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Pneumoperitoneum: an unusual presenting finding of perforated appendicitis in children

Duman, Levent

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doi: 10.1097/01.XPS.0000438122.09782.b7
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Appendicitis is one of the most common surgical abdominal emergencies in children. Although the diagnosis of appendicitis is usually straightforward in adolescents and adults, very young children often pose a diagnostic dilemma for the clinician. Moreover, pneumoperitoneum is a confusing finding in such a case because it is an unusual radiographic finding in association with a perforated appendicitis. Here, we have reported a case of a 2-year-old child with perforated appendicitis who presented with pneumoperitoneum.

Case report

A 2-year-old boy was referred to our hospital with abdominal pain, vomiting, and anorexia that had gone undiagnosed for 5 days. His vital signs were as follows: temperature 37.8°C, pulse 158/min, and blood pressure 128/84 mmHg. Physical examination indicated mild dehydration, abdominal distention, generalized diffuse tenderness, and guarding. Laboratory investigations indicated mild leukocytosis (white blood cell, 14 200/mm3). Plain upright abdominal radiograph showed subdiaphragmatic free air (Fig. 1). Abdominal ultrasonography also showed high-density free fluid collections in the perihephatic, perisplenic, pelvic, and interloop areas. The patient was taken into the operation theater with an initial diagnosis of gastrointestinal perforation. Exploratory laparotomy through an abdominal midline incision indicated a perforated appendix with diffuse purulent fluid collections in the peritoneal cavity. There were also fibrinous adhesions around the appendix. A dropped fecalith was observed in the right iliac fossa after adhesiolysis. Appendectomy and thorough peritoneal toilet were performed, and a Penrose drain was placed. Peroperative aerobic culture obtained from the intraperitoneal purulent material was positive for Escherichia coli and Enterococcus spp. After the surgery, the patient made a successful recovery with antibiotic treatment (Meropenem, Linezolid, Clindamycin) and was discharged from the hospital on the 12th postoperative day.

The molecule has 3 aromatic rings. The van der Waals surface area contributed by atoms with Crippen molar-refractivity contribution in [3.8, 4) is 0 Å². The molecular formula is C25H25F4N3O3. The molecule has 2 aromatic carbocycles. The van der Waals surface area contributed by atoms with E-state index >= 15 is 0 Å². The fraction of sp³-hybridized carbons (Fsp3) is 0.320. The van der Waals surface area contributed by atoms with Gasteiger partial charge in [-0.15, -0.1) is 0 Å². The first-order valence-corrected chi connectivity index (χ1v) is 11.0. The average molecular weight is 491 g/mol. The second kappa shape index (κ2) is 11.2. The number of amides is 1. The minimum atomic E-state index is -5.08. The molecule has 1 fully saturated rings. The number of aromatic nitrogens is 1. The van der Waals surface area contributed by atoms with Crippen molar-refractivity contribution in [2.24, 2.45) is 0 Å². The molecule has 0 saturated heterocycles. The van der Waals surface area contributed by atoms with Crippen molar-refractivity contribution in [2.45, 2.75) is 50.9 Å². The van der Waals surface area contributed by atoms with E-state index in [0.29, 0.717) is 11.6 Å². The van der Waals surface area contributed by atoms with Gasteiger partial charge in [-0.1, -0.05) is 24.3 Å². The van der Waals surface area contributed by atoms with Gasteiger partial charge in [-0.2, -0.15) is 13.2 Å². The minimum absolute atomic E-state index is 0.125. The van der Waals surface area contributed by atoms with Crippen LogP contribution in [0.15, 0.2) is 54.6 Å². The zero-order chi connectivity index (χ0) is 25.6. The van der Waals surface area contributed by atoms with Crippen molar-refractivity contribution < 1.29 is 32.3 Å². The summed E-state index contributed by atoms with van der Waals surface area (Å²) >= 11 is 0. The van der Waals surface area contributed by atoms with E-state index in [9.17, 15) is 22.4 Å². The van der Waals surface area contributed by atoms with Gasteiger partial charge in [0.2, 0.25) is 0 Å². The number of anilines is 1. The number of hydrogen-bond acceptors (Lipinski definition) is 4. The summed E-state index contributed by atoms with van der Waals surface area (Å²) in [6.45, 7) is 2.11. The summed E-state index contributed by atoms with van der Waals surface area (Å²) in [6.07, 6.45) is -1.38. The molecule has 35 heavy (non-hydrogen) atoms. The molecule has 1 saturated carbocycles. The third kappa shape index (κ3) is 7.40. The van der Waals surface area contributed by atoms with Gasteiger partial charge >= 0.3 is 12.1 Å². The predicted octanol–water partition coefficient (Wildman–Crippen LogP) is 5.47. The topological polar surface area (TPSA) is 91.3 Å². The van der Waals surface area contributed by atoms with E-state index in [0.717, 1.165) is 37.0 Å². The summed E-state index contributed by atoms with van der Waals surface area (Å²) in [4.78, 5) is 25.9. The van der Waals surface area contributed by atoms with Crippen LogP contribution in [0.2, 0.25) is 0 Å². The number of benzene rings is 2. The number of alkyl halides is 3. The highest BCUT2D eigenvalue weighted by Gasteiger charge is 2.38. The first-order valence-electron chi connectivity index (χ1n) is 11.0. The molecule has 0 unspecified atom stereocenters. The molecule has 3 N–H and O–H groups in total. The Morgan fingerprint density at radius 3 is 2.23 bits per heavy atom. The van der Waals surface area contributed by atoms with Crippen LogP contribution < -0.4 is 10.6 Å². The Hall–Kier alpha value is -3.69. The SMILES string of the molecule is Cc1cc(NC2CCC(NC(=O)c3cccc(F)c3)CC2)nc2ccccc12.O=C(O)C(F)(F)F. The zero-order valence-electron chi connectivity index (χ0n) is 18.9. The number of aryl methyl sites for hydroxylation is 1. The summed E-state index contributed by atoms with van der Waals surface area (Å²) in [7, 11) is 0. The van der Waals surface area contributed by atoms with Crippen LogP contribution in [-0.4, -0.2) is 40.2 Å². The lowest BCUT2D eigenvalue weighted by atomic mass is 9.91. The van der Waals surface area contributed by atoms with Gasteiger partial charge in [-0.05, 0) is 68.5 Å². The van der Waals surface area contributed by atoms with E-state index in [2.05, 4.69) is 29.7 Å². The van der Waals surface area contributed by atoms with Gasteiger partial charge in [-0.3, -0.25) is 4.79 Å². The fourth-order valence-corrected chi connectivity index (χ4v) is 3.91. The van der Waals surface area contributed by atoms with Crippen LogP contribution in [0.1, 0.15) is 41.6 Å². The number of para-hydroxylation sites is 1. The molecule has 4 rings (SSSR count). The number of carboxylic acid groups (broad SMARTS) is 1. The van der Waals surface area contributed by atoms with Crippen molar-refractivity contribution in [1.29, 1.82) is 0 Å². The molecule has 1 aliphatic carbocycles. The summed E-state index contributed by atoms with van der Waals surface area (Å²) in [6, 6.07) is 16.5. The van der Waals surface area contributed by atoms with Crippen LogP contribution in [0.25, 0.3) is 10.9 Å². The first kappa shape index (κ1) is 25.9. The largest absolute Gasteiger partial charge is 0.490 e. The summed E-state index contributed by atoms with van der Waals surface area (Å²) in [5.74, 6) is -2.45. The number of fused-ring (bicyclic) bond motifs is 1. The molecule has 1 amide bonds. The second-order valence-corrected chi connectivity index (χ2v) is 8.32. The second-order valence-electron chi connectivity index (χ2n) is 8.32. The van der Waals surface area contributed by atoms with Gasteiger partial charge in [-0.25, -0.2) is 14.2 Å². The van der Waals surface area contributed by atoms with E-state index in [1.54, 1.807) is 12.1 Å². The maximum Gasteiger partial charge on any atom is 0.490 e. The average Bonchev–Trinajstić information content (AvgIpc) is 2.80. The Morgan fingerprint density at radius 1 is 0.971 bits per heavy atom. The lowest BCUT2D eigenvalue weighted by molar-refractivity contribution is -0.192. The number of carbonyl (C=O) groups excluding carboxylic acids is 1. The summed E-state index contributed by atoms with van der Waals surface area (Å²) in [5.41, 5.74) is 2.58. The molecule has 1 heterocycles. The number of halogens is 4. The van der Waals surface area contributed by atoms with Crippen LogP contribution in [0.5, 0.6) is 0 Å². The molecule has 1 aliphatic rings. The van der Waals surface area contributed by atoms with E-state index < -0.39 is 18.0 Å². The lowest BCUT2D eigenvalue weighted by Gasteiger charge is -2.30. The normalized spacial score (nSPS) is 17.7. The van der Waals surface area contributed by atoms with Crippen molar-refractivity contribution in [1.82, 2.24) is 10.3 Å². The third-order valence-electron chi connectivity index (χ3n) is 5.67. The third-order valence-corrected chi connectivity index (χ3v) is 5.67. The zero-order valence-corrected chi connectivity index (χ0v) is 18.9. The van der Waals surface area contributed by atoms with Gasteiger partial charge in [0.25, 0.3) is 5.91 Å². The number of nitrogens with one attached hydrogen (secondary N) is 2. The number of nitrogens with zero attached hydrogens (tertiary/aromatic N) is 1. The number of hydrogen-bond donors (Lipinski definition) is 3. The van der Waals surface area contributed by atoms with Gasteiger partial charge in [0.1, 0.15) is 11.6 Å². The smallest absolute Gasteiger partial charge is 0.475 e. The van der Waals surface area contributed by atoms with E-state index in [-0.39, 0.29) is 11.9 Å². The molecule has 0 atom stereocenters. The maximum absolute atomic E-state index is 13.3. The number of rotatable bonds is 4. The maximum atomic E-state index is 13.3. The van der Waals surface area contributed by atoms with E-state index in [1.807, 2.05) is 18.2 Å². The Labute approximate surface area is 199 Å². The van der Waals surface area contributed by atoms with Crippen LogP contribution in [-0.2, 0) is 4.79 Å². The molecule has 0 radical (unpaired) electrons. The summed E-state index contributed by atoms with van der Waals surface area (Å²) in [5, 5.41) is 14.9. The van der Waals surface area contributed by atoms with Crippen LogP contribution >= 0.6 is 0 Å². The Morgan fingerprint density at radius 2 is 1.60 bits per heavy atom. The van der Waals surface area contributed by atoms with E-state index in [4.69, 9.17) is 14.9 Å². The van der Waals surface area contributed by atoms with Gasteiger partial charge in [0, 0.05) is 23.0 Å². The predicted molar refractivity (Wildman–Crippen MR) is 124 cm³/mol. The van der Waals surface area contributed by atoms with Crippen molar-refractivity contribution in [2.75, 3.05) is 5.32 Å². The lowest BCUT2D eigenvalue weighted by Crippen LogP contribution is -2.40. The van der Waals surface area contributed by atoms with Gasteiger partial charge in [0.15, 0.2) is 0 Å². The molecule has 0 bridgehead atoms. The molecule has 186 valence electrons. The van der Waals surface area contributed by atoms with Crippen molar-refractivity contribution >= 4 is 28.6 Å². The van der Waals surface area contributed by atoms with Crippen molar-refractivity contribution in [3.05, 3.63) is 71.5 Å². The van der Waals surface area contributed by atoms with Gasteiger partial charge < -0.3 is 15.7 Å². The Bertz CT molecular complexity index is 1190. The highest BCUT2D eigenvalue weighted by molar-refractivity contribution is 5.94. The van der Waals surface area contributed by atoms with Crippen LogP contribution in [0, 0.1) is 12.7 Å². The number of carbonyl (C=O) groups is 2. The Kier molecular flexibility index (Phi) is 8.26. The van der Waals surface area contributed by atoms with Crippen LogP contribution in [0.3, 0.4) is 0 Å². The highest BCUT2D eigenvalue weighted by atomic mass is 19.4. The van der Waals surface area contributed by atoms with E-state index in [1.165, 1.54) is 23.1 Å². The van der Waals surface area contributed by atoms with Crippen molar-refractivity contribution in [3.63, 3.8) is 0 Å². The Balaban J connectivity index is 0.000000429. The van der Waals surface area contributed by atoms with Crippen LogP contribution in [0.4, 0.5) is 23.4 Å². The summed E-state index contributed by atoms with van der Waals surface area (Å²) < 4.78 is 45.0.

Fig. 1
Fig. 1:
Plain abdominal radiograph showing free air beneath the right leaf of the diaphragm (white arrows).


The term pneumoperitoneum refers to the presence of air within the peritoneal cavity, and frequently indicates perforation of an intra-abdominal hollow viscus. However, it is rarely encountered as a radiographic finding in association with perforated appendicitis. Its incidence in adulthood has been estimated to be 0–7.1% of all patients presenting with pneumoperitoneum 1–3. However, data are missing in children. This suggests that it is an extremely rare clinical entity in children.

Two mechanisms have been propounded to explain the relationship between pneumoperitoneum and perforated appendicitis 3,4. The first mechanism is that luminal air can escape from the perforation site. However, the appendiceal lumen is usually obstructed by lymphoid hyperplasia secondary to an infection or a fecalith in any case of appendicitis 5. Because of the luminal obstruction, luminal air does not usually pass into the peritoneal cavity. However, a dropped fecalith was observed in our case. In this respect, we can speculate the following scenario. The appendiceal lumen was initially obstructed by a fecalith. After the perforation, it dropped into the right iliac fossa, which allowed luminal air to pass into the peritoneal cavity. The second mechanism is that intraperitoneal air may be caused by gas-producing anaerobic bacteria in the peritoneal abscess. Although diffuse purulent intraperitoneal fluid collections were observed in our case, we have no evidence supporting this mechanism because of the lack of anaerobic culture.

The diagnosis of acute appendicitis in the first years of life is a challenge for the clinician. Abdominal pain, vomiting, fever, and anorexia are the most frequent presenting symptoms in very young children. These symptoms are not specific and frequently resemble many other acute diseases occurring in the first years of life 6,7. Therefore, younger children with appendicitis more commonly present with perforation, as occurred in our patient. Plain abdominal radiographs are generally not useful during the evaluation of appendicitis. The most specific sign is the presence of a fecalith, which can be visualized on plain films in 10–20% of the patients 5. However, pneumoperitoneum is an unexpected finding in perforated appendicitis for the clinician. Such a patient is frequently misdiagnosed with gastrointestinal perforation. Patients with gastrointestinal perforation generally present with large free air on imaging, whereas minimal free air was noted on imaging in our case. This is consistent with the study of Kumar et al.8, in which perforated appendicitis was found to be most frequently associated with a small amount of pneumoperitoneum.


This paper highlights an extremely rare cause of pneumoperitoneum in children. Pneumoperitoneum is a confusing finding in perforated appendicitis and may pose diagnostic errors. However, it may be considered as a favorable sign because it will result in the patient receiving immediate surgical exploration and cure.


Conflicts of interest

There are no conflicts of interest.


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© 2014 Annals of Pediatric Surgery